Friday, November 15, 2013

Jelly Belly Tour

Victor did not take this tour years ago with me and the kids. Being a huge Jelly Belly fan, he wanted to stop by the factory.

We saw robots lifting crates and packaging, people sorting and removing misshapen beans, people adding ingredients to drums, and chutes and conveyers full of candy in transit.

At tour's end, we were given a bag of beans. Victor: Best tour ever! It cost nothing to see it, and my favorite candy at the end, free of charge!

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We keep driving past this poor, lone vessel, beached and terribly weathered. It's an advertisement of sorts for a marina, but it just makes me feel sad. It obviously was once a lovely boat.

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Five Pieces

With the caution that glass collecting was prohibited, I nearly failed to collect any. But I guess I am a junkie.

Later, at the museum, I discovered that it *is* in fact legal and acceptable to collect glass below the mean tide line. Perhaps I would have spent more time carefully selecting pieces or scrutinizing every inch of beach, if I had known. But I feel like what I gathered was representative: in no more than 5 minutes, I found a yellow and a cornflower blue, without even looking for them. And the whites were everywhere.

Victor, of course, found his rocks. He always looks for 'black' glass, which is usually mistaken for rocks and pebbles. Black glass is actually very dark green or brown. These pieces are not quite dark enough to be black but certainly look like rocks.

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Thursday, November 14, 2013

New Perspective, Glass Beach

I bought a book at the museum that details how, from 1906 until 1967, trash was pushed over a cliff onto three separate beaches, each at a different point in time. The piles were often burned, creating big slag deposits. Once dumping stopped, however, the trash that was not biodegradable was gradually removed.

Also, there was a brothel on a small island offshore--that villagers dynamited. Yes, dynamited. So the island is now stumpy rocks.

My images of the three beaches, in the fog:

At bottom in the pic above is a slag pile, and it's easy to identify other castoff items.

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International Museum

Yes, there is an international museum of sea glass. It's in Fort Bragg.

So much gray, I'm jealous.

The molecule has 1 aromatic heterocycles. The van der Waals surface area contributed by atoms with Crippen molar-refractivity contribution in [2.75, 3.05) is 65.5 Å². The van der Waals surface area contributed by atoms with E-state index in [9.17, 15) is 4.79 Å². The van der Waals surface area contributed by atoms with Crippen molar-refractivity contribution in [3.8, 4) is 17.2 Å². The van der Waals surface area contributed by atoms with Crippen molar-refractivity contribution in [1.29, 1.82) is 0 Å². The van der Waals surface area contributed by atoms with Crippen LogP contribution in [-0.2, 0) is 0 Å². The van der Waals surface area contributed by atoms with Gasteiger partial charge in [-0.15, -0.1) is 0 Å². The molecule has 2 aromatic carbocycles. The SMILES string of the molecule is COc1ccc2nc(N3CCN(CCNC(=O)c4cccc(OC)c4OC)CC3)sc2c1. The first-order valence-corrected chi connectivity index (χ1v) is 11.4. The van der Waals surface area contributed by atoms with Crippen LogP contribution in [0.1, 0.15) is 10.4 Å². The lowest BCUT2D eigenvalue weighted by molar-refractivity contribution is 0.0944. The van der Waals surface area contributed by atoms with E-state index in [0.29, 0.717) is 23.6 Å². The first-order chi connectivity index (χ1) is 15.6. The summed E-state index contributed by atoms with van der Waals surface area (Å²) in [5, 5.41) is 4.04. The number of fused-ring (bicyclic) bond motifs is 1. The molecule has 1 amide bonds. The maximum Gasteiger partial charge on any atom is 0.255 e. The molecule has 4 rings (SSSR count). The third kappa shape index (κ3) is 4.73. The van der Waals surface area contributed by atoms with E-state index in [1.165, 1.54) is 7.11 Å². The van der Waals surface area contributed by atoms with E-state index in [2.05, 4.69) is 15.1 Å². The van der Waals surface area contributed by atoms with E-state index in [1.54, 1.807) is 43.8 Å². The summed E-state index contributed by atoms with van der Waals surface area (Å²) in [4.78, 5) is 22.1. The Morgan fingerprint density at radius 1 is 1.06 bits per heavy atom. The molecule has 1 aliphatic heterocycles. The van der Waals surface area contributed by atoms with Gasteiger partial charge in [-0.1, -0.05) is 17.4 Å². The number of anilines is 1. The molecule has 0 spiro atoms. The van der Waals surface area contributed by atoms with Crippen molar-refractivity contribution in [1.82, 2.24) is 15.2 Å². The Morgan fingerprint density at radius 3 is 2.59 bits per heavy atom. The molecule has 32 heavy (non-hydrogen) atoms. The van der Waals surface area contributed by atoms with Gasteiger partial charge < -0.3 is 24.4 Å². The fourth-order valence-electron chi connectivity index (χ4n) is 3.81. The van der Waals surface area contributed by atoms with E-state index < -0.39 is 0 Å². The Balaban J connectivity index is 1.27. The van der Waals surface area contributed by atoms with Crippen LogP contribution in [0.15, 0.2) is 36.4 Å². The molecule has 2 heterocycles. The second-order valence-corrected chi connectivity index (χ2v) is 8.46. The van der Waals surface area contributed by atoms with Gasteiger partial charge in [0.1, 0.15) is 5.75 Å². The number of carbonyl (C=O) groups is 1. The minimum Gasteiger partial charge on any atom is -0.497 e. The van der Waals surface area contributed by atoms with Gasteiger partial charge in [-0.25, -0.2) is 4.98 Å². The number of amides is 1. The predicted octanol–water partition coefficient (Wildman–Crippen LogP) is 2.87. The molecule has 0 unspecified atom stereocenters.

Obviously, one is allowed to take pictures there.

Look at all the yellow!

Some of the pieces are quite impressive. Others (above) merely enhance the proprietor's collection.

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We were pulled over in Mendocino. Victor was doing 69, in a county where some highways are 65, just saying. The statie was quite pleasant, but I could not avoid wondering where he was last year when, traveling within speed limits, we hit that owl.

Having removed himself with Victor's license, the trooper returned to ask me if I was Carolyn. Umm. No. Turns out some rental car ID number called up the Cali driver's license of a Carolyn something.

He decided against issuing us a ticket. The actually quite pleasant trooper recommended that we have lunch in Mendocino. We congratulated him on the wisdom of approaching from the passenger side, and pulled away. We tried to make it to a well-reviewed eatery but got there after they stopped serving lunch. So we went ahead and ate in Mendocino. Nice Rockfish.

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Glass Beach

I had expected to see more sizable, burnished pieces on Glass Beach (Fort Bragg). I had read a bit about this place, though, and had also prepared myself to see, perhaps, nothing at all.

What I did see was a surprise and a delight: tiny nuggets of glass populating the sandy, pebbly essence of the beach itself.

I knew that collecting was prohibited, but we saw many women, including a few with small daughters in tow, out with bags.

One of these pictures includes a red nugget, which I didn't see until we had long since left. Can you spot it? All were photographed in different areas of beach.

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